There was significant shock when the LCBO and SAQ were permitted to remain open and classified as essential services while other businesses were shuttered in a bid to halt the spread of the novel coronavirus. Liquor stores have closed in other parts of the country; why not here?
The best rationale comes from public-health authorities who point to the consequences of cutting off supply for persons with alcohol dependency, which would put increased pressure on hospitals and emergency services. Keeping liquor stores open also prevents a run on grocery chains already struggling to maintain safe environments and supply for shoppers.
A quick scan of the headlines makes it clear that wine is a luxury. We can manage without it. But for Canadians confined to home in these uncertain times, it can be a comfort. A taste of normality.
When asked why he wasn’t shutting down the SAQ, Quebec Premier François Legault explained, “Sometimes a glass of wine may help” with the stress.
For families sitting down to dinner or friends staging a cocktail hour via video conferencing, a glass of wine or digital drink can help make the moment more meaningful. Greek and Roman poets celebrated wine along with food and art for its ability to enhance daily life. The ritual of coming together and sharing wine continues to connect us.
As COVID-19 continues to spread, some provinces have used emergency powers to enforce physical distancing by closing “non-essential" businesses. Companies whose employees work from home, or who use digital storefronts, can continue to do so. But in many provinces, only services deemed essential will have physical locations open. These include:
- Food and liquor: Grocery and convenience stores, restaurants (take out and delivery only). Pet-food stores included. Liquor stores are open on special hours.
- Utilities: Energy, water, telecom and garbage-collection services will continue to run.
- Shelters: Services will continue for homeless people and survivors of domestic violence.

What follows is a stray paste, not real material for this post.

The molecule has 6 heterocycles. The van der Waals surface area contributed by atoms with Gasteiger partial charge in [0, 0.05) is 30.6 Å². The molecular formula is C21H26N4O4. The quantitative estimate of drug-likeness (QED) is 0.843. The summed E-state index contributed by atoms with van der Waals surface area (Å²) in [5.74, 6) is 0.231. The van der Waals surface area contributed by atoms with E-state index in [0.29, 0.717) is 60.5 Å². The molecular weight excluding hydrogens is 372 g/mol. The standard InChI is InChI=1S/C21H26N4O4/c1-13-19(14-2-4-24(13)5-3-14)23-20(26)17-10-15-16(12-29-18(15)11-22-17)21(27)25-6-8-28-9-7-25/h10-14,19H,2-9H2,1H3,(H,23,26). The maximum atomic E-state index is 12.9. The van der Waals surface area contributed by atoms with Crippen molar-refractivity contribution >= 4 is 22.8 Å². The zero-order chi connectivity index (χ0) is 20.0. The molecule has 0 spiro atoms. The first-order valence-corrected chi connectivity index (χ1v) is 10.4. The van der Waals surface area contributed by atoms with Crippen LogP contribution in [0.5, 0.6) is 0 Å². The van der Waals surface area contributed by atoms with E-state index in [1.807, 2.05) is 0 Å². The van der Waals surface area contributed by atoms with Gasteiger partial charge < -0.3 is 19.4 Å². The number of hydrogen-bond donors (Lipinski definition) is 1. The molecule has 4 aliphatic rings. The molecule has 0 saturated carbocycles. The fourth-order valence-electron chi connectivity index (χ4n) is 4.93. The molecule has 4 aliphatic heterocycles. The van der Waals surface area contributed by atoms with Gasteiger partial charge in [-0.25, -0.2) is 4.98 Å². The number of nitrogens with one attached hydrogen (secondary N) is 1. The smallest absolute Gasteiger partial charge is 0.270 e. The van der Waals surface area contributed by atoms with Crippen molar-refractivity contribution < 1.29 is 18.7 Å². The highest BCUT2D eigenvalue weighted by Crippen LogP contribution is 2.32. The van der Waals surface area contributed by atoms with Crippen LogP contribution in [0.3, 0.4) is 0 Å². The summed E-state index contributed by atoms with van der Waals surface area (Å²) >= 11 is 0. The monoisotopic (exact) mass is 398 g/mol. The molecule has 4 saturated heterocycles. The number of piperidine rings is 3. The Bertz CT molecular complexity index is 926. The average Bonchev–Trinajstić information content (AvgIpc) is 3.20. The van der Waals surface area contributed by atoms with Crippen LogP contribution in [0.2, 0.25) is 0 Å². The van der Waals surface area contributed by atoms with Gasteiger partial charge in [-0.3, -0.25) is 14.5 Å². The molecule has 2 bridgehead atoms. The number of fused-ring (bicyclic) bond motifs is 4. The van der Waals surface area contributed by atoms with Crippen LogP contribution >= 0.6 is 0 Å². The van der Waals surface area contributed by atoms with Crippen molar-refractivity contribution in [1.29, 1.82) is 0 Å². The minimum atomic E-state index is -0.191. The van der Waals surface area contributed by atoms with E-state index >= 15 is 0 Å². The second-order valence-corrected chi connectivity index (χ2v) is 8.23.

- Banks: Financial services are on every province’s essential list, but some banks may have reduced or changed hours at branches.
- Government services: Health care and online higher education will continue, but public schools are closed.
- Transportation: Public transit, taxis and postal delivery are running, as are transportation sectors needed for supply chains.
As someone whose writing and teaching career is wholly connected to wine, it’s absolutely essential, even if it’s seen as being pretty insignificant in the grand scheme of things right now. It’s also pretty essential to the nearly 700 wineries across Canada that help sustain agricultural communities, support tens of thousands of jobs and attract millions of tourists each year. The same could be said for the economic impact of companies that import and retail beverage alcohol across the country.
Each spring, I receive a steady stream of soon-to-be-released newly bottled wines from wineries across the country. Import agents with upcoming releases also contribute samples. I continue to taste through these selections as usual, although this is the first time I’ve ever felt the urge to clean and disinfect each bottle before thoroughly washing my hands, but there’s no certainty these wines will be released as a matter of course.
There may be more disruptions and lockdowns, but come what may, wine is essential. It might actually matter more today than ever because it’s the best way I know to toast to your good health.
Ontario Premier Doug Ford is ordering the closure of all non-essential businesses in the province to help deal with the spread of COVID-19. Ford says the order will be effective Tuesday at 11:59 p.m. and will be in place for at least 14 days. He says he will release the list of businesses Tuesday that will be allowed to stay open, but food will remain on the grocery store shelves and people will still have access to medication.
The Canadian Press